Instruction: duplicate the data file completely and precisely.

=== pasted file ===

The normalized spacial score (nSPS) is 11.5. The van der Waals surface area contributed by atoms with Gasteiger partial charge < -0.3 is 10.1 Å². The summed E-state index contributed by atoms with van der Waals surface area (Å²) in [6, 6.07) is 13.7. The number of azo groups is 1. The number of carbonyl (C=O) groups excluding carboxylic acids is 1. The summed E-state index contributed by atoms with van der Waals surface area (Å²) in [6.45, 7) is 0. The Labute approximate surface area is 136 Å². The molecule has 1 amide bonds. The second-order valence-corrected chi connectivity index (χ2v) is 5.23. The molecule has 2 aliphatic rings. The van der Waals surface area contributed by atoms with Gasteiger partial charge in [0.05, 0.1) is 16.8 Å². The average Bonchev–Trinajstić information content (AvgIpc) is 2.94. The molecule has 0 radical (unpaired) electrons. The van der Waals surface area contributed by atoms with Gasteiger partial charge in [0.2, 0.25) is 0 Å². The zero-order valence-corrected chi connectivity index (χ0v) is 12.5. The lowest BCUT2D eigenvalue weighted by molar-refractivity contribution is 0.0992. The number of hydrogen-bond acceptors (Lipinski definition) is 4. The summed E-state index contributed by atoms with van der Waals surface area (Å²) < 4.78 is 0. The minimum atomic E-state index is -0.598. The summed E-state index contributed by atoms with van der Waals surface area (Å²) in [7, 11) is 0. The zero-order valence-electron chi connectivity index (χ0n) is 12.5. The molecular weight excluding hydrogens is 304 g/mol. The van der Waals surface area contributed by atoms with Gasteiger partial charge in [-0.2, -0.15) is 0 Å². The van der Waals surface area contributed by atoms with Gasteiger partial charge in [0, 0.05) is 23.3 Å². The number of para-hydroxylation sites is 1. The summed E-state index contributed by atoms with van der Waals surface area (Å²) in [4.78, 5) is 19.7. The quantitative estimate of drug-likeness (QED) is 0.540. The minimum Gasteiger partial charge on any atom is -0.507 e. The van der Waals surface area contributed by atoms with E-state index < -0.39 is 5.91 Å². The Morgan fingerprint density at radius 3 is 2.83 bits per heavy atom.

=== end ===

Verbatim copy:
The normalized spacial score (nSPS) is 11.5. The van der Waals surface area contributed by atoms with Gasteiger partial charge < -0.3 is 10.1 Å². The summed E-state index contributed by atoms with van der Waals surface area (Å²) in [6, 6.07) is 13.7. The number of azo groups is 1. The number of carbonyl (C=O) groups excluding carboxylic acids is 1. The summed E-state index contributed by atoms with van der Waals surface area (Å²) in [6.45, 7) is 0. The Labute approximate surface area is 136 Å². The molecule has 1 amide bonds. The second-order valence-corrected chi connectivity index (χ2v) is 5.23. The molecule has 2 aliphatic rings. The van der Waals surface area contributed by atoms with Gasteiger partial charge in [0.05, 0.1) is 16.8 Å². The average Bonchev–Trinajstić information content (AvgIpc) is 2.94. The molecule has 0 radical (unpaired) electrons. The van der Waals surface area contributed by atoms with Gasteiger partial charge in [0.2, 0.25) is 0 Å². The zero-order valence-corrected chi connectivity index (χ0v) is 12.5. The lowest BCUT2D eigenvalue weighted by molar-refractivity contribution is 0.0992. The number of hydrogen-bond acceptors (Lipinski definition) is 4. The summed E-state index contributed by atoms with van der Waals surface area (Å²) < 4.78 is 0. The minimum atomic E-state index is -0.598. The summed E-state index contributed by atoms with van der Waals surface area (Å²) in [7, 11) is 0. The zero-order valence-electron chi connectivity index (χ0n) is 12.5. The molecular weight excluding hydrogens is 304 g/mol. The van der Waals surface area contributed by atoms with Gasteiger partial charge in [-0.2, -0.15) is 0 Å². The van der Waals surface area contributed by atoms with Gasteiger partial charge in [0, 0.05) is 23.3 Å². The number of para-hydroxylation sites is 1. The summed E-state index contributed by atoms with van der Waals surface area (Å²) in [4.78, 5) is 19.7. The quantitative estimate of drug-likeness (QED) is 0.540. The minimum Gasteiger partial charge on any atom is -0.507 e. The van der Waals surface area contributed by atoms with E-state index < -0.39 is 5.91 Å². The Morgan fingerprint density at radius 3 is 2.83 bits per heavy atom.